B-236725, Dec 18, 1989, 89-2 CPD 563

B-236725: Dec 18, 1989

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PROCUREMENT - Sealed Bidding - Qualified bids - Responsiveness DIGEST: Bid was properly rejected as nonresponsive where the bid contained a provision requiring the government to order a minimum option quantity. Bidders were advised that the government would evaluate offers for award purposes by adding the total price for all options to the total price for the basic requirement. The purpose of adding "100 percent min." was to place a minimum requirement upon the quantity of supplies that the government could order under the option. Power Ten states that its objective was to structure the option amount into quantities that would be economical and practical for it to produce. Power Ten contends that its bid was responsive because the IFB did not prohibit bidders from specifying a minimum option quantity.

B-236725, Dec 18, 1989, 89-2 CPD 563

PROCUREMENT - Sealed Bidding - Qualified bids - Responsiveness DIGEST: Bid was properly rejected as nonresponsive where the bid contained a provision requiring the government to order a minimum option quantity, if it ordered any quantity under an option clause which gave the government the unilateral right to increase the quantity up to 300 percent of the basic contract quantity.

Power Ten, Inc.:

Power Ten, Inc., protests the rejection of its bid as nonresponsive under invitation for bids (IFB) No. DAAB07-89-B-N002, issued by the U.S. Army Communications-Electronics Command (CECOM), Fort Monmouth, New Jersey, for power supplies. We deny the protest.

The IFB solicited prices for a basic quantity of 61 power supplies and option unit prices for quantities "up to but not exceeding 300 percent" of that basic quantity. Bidders were advised that the government would evaluate offers for award purposes by adding the total price for all options to the total price for the basic requirement, but that evaluation of options would not obligate the government to exercise the options.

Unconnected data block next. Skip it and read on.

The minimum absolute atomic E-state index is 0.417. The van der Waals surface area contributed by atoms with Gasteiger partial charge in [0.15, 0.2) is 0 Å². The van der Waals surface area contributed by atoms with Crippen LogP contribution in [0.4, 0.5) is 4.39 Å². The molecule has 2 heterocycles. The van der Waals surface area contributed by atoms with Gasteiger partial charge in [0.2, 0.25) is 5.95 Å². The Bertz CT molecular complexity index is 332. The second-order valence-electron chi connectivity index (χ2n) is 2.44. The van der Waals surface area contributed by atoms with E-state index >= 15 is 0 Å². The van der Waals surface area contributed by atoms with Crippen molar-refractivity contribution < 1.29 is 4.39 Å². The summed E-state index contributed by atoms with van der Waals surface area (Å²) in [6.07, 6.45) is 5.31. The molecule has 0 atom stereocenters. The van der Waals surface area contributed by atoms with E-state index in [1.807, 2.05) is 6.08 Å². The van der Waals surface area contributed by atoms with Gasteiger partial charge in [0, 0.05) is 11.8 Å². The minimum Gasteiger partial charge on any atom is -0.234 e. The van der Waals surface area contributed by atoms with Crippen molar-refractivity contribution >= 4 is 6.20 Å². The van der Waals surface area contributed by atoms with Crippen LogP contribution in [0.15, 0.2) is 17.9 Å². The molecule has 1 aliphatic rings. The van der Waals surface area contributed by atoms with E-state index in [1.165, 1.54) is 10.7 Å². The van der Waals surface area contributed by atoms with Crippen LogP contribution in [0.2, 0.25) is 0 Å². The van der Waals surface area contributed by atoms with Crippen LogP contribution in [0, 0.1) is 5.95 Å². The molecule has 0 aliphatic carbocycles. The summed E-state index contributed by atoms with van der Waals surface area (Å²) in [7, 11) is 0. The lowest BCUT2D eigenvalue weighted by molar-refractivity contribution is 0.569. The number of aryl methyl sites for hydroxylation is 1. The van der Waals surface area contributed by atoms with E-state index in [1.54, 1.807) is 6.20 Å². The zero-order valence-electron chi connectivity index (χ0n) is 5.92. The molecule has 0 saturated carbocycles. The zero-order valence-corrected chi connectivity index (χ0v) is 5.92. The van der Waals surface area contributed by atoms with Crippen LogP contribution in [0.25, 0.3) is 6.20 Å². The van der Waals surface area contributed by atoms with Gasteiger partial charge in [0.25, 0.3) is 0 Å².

Power Ten submitted a bid which included the note "100 percent min." next to its option price. CECOM subsequently rejected Power Ten's bid on the ground that the note limited the rights of the government by qualifying the minimum option quantity the government could order.

According to Power Ten, the purpose of adding "100 percent min." was to place a minimum requirement upon the quantity of supplies that the government could order under the option. Power Ten states that its objective was to structure the option amount into quantities that would be economical and practical for it to produce. Power Ten contends that its bid was responsive because the IFB did not prohibit bidders from specifying a minimum option quantity. A bid is responsive only if the bidder has unequivocally offered to provide the requested items or services in total conformance with the requirements specified in the IFB. Inscom Electronics Corp., B-225858, Feb. 10, 1987, 87-1 CPD Para. 147. Where a bidder qualifies its bid to protect itself or reserves rights which are inconsistent with a material provision of the IFB, the bid must be rejected as nonresponsive. F.J. Dahill Co., Inc., B-235272, Aug. 3, 1989, 89-2 CPD Para. 103. A qualification in a bid is material if it affects price, quality, quantity or delivery or the legal rights of the government. Galaxy Custodial Servs., et al., 64 Comp.Gen. 593 (1985), 85-1 CPD Para. 658; Inscom Electronics Corp., B-225858, supra.

In our view, CECOM correctly rejected Power-Ten's bid as nonresponsive because the language inserted in its bid conflicted with IFB clause H 4, "Option Requirement-Supplies." Paragraph H-4(a) states that "... the government may increase the quantity of supplies called for in Section B by up to but not exceeding 300 percent of CLIN 001. ... The contracting officer may exercise this option at any time and from time to time, from date of award until 30 DAYS AFTER DELIVERY OF FIRST 20 UNITS, by giving written notice to the contractor." Power Ten's restriction of the minimum quantity of supplies that the government could order under the option is inconsistent with the quoted paragraph, which vests the contracting officer, not the contractor, with the unilateral legal right to make the determination regarding the quantity of additional supplies to be ordered under the option. See Federal Acquisition Regulation (FAR) Sec. 17.201 (FAC 84-37). Since Power Ten's bid significantly affected the legal rights of the government and the obligations of the contractor to order and accept option quantities, its bid was properly rejected as nonresponsive. Galaxy Custodial Servs., et al., 64 Comp.Gen., supra; Hewlett-Packard Co., B-216530, Feb. 13, 1985, 85-1 CPD Para. 193.

In its comments on the agency report, Power Ten argues that its limitation on the quantity of supplies the government could order under the option was reasonable in light of the advice given in a private procurement publication to "... be very careful before accepting an Option clause that contains an open option quantity limited only by a maximum. Instead, you should attempt to negotiate at least a minimum quantity that the buyer can order." The procurement here, however, as not negotiated, but instead was based on sealed bid procedures. Consequently, Power Ten could not take exception to an IFB requirement under the guise of "negotiation." Rather, any objections Power Ten had regarding the option clause should have been raised before bid opening. See 4 C.F.R. Sec. 21.2(a)(1) (1989).

The protest is denied.